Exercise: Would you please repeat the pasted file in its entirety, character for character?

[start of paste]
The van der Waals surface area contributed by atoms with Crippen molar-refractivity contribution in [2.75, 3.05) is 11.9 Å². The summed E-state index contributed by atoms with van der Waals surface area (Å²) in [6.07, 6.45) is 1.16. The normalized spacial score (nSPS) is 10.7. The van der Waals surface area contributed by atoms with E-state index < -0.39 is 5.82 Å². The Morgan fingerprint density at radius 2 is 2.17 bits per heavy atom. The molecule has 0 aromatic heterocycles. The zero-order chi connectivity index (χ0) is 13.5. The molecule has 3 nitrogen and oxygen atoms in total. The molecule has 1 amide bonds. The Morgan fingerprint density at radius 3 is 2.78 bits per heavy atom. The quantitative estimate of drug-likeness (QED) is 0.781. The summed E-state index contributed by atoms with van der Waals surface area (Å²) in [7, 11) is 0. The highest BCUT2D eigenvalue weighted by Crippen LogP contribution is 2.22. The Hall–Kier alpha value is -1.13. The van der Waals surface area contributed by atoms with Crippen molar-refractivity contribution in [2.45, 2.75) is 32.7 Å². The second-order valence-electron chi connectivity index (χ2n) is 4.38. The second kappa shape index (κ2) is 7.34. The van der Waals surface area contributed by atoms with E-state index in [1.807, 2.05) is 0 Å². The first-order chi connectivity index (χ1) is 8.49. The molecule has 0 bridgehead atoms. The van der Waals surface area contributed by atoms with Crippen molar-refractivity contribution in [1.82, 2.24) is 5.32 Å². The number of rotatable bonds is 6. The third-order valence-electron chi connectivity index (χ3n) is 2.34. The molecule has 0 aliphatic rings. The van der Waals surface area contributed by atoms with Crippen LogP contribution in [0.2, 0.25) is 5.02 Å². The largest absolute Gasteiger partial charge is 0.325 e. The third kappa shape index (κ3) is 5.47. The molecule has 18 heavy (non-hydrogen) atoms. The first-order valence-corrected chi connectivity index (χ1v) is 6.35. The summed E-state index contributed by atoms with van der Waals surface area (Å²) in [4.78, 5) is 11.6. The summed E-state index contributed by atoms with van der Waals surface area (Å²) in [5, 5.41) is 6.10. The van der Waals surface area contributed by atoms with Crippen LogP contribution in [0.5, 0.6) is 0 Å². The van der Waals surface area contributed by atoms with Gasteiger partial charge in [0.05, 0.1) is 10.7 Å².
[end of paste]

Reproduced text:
The van der Waals surface area contributed by atoms with Crippen molar-refractivity contribution in [2.75, 3.05) is 11.9 Å². The summed E-state index contributed by atoms with van der Waals surface area (Å²) in [6.07, 6.45) is 1.16. The normalized spacial score (nSPS) is 10.7. The van der Waals surface area contributed by atoms with E-state index < -0.39 is 5.82 Å². The Morgan fingerprint density at radius 2 is 2.17 bits per heavy atom. The molecule has 0 aromatic heterocycles. The zero-order chi connectivity index (χ0) is 13.5. The molecule has 3 nitrogen and oxygen atoms in total. The molecule has 1 amide bonds. The Morgan fingerprint density at radius 3 is 2.78 bits per heavy atom. The quantitative estimate of drug-likeness (QED) is 0.781. The summed E-state index contributed by atoms with van der Waals surface area (Å²) in [7, 11) is 0. The highest BCUT2D eigenvalue weighted by Crippen LogP contribution is 2.22. The Hall–Kier alpha value is -1.13. The van der Waals surface area contributed by atoms with Crippen molar-refractivity contribution in [2.45, 2.75) is 32.7 Å². The second-order valence-electron chi connectivity index (χ2n) is 4.38. The second kappa shape index (κ2) is 7.34. The van der Waals surface area contributed by atoms with E-state index in [1.807, 2.05) is 0 Å². The first-order chi connectivity index (χ1) is 8.49. The molecule has 0 bridgehead atoms. The van der Waals surface area contributed by atoms with Crippen molar-refractivity contribution in [1.82, 2.24) is 5.32 Å². The number of rotatable bonds is 6. The third-order valence-electron chi connectivity index (χ3n) is 2.34. The molecule has 0 aliphatic rings. The van der Waals surface area contributed by atoms with Crippen LogP contribution in [0.2, 0.25) is 5.02 Å². The largest absolute Gasteiger partial charge is 0.325 e. The third kappa shape index (κ3) is 5.47. The molecule has 18 heavy (non-hydrogen) atoms. The first-order valence-corrected chi connectivity index (χ1v) is 6.35. The summed E-state index contributed by atoms with van der Waals surface area (Å²) in [4.78, 5) is 11.6. The summed E-state index contributed by atoms with van der Waals surface area (Å²) in [5, 5.41) is 6.10. The van der Waals surface area contributed by atoms with Crippen LogP contribution in [0.5, 0.6) is 0 Å². The van der Waals surface area contributed by atoms with Gasteiger partial charge in [0.05, 0.1) is 10.7 Å².